Along with other heart ailments, new research finds that people living with HIV have a greater risk of atrial fibrillation.
It’s well known in the medical community that people with HIV have an elevated risk of certain cardiovascular conditions, such as coronary artery disease and heart failure. A new study demonstrates that a greater likelihood of atrial fibrillation (AFib), or abnormal heart rhythm, now can be added to the list of health issues experienced by people living with HIV.
Investigators at the University of California, San Francisco (UCSF) examined the records of more than 17 million California residents who were first seen in emergency departments and inpatient or outpatient units from 2005 to 2011. The patients were followed for several years and investigators observed that the patients who had HIV were significantly more likely to develop AFib during that time period than those who did not have HIV. In fact, AFib diagnoses occurred at a rate of 18.2 per 1000 person-years in HIV-positive subjects vs. 8.9 per 1000 person-years in HIV-negative subjects. This determination was made after adjusting for factors including age, race, gender, and a host of comorbid conditions.
The study was not designed to specifically identify the origins of the HIV-AFib correlation, and it isn’t known whether subjects were taking antiretroviral therapy (ART), which could be a factor. So, what could account for the higher risk of AFib in people living with HIV?
“We know that inflammation, or aberrancies in the immune system, can lead to atrial fibrillation in some cases,” Gregory Marcus, MD, MAS, a cardiologist and professor of medicine at UCSF School of Medicine, and lead author of the study, told Contagion®. “There has been speculation that viral infections resulting in inflammation of the upper chambers of the heart (or the atria) could promote atrial fibrillation, but to my knowledge, this is the first study to demonstrate that a diagnosis of a specific type of viral infection significantly predicted incident atrial fibrillation.”
Notably, black, Latino, and younger patients with HIV—along with HIV-positive subjects who did not have hypertension or diabetes and did not abuse alcohol—had higher relative risks of developing AFib during the course of the study compared with white and older patients and those who had other diseases. As Marcus explained it, younger people and people of color normally have lower rates of AFib than the general population, making their disproportionately escalated risk with HIV significant.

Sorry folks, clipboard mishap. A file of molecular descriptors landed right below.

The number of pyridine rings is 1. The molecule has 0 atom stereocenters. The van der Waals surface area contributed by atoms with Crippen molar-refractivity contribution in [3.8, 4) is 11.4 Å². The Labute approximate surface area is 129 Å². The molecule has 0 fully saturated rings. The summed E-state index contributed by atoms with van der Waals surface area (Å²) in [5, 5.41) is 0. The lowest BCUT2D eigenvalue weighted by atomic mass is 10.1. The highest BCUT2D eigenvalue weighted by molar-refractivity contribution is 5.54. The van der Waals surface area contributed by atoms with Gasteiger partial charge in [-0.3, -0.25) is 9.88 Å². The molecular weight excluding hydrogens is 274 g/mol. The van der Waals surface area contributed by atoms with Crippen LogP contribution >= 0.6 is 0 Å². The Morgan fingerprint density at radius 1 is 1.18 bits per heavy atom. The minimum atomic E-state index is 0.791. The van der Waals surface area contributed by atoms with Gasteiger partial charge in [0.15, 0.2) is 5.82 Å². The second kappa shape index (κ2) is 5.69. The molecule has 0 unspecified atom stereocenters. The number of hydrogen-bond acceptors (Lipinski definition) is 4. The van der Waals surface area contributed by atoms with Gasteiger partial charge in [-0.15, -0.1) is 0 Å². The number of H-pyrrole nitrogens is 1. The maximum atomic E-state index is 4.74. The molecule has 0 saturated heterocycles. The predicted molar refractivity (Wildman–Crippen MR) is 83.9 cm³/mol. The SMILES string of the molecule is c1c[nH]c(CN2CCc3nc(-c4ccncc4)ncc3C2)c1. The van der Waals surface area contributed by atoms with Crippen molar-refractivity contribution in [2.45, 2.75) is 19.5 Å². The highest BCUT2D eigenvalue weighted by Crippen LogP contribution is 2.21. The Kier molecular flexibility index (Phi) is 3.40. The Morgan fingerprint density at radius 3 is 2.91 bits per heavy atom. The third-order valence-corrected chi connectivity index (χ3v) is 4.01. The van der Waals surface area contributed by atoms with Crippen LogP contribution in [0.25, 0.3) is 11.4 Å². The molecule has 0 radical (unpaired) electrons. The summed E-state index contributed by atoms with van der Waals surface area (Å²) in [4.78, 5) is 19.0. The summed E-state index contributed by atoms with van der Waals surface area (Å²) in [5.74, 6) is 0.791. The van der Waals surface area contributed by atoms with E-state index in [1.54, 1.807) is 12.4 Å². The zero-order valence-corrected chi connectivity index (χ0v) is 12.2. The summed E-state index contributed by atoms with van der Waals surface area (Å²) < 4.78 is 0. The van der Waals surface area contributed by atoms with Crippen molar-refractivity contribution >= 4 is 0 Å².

“[B]ecause their overall and absolute risk of atrial fibrillation is so low at baseline, they may not have experienced an overall/absolute higher rate of atrial fibrillation,” he said. “However, that statistically significant distinction suggests that the mechanism by which HIV increases atrial fibrillation risk is independent of common pathways for the disease, implying there is something specific about HIV (separate from established risk factors) that is operative.”
For clinicians who treat people with HIV, the study’s findings should prompt “heightened suspicion” of AFib when encountering complaints of palpitations, fatigue, or shortness of breath, Marcus said. Patients should be examined for arrhythmias and potentially sent for an electrocardiogram; however, not all patients necessarily will need to see a cardiologist.
According to the US Centers for Disease Control and Prevention, anywhere from 2.7% to 6.1% of people have AFib, with 2% of those under age 65 and 9% of those over 65 years afflicted. People with AFib are 4 to 5 times more likely to have a stroke due to the greater likelihood that irregular heart rhythms will result in blood clots. Deaths as a result of AFib have been on the upswing for at least 20 years.
Marcus’ team is conducting an ongoing study to improve heart health. Interested individuals can learn more here.